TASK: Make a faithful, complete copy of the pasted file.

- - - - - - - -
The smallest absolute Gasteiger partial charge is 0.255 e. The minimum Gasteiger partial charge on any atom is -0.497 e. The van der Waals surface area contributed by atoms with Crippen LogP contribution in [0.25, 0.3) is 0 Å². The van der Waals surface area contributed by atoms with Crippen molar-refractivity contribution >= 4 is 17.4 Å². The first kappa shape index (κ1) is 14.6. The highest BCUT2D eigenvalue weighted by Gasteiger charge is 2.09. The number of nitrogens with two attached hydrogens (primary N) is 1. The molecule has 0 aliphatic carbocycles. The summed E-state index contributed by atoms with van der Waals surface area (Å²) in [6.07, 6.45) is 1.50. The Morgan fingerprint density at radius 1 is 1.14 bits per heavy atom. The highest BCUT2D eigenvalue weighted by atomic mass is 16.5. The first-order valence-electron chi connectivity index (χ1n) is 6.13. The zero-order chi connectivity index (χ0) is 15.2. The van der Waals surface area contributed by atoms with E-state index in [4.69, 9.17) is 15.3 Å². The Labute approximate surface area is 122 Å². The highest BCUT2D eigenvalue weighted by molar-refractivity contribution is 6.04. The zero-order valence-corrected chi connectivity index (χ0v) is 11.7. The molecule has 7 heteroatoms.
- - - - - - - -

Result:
The smallest absolute Gasteiger partial charge is 0.255 e. The minimum Gasteiger partial charge on any atom is -0.497 e. The van der Waals surface area contributed by atoms with Crippen LogP contribution in [0.25, 0.3) is 0 Å². The van der Waals surface area contributed by atoms with Crippen molar-refractivity contribution >= 4 is 17.4 Å². The first kappa shape index (κ1) is 14.6. The highest BCUT2D eigenvalue weighted by Gasteiger charge is 2.09. The number of nitrogens with two attached hydrogens (primary N) is 1. The molecule has 0 aliphatic carbocycles. The summed E-state index contributed by atoms with van der Waals surface area (Å²) in [6.07, 6.45) is 1.50. The Morgan fingerprint density at radius 1 is 1.14 bits per heavy atom. The highest BCUT2D eigenvalue weighted by atomic mass is 16.5. The first-order valence-electron chi connectivity index (χ1n) is 6.13. The zero-order chi connectivity index (χ0) is 15.2. The van der Waals surface area contributed by atoms with E-state index in [4.69, 9.17) is 15.3 Å². The Labute approximate surface area is 122 Å². The highest BCUT2D eigenvalue weighted by molar-refractivity contribution is 6.04. The zero-order valence-corrected chi connectivity index (χ0v) is 11.7. The molecule has 7 heteroatoms.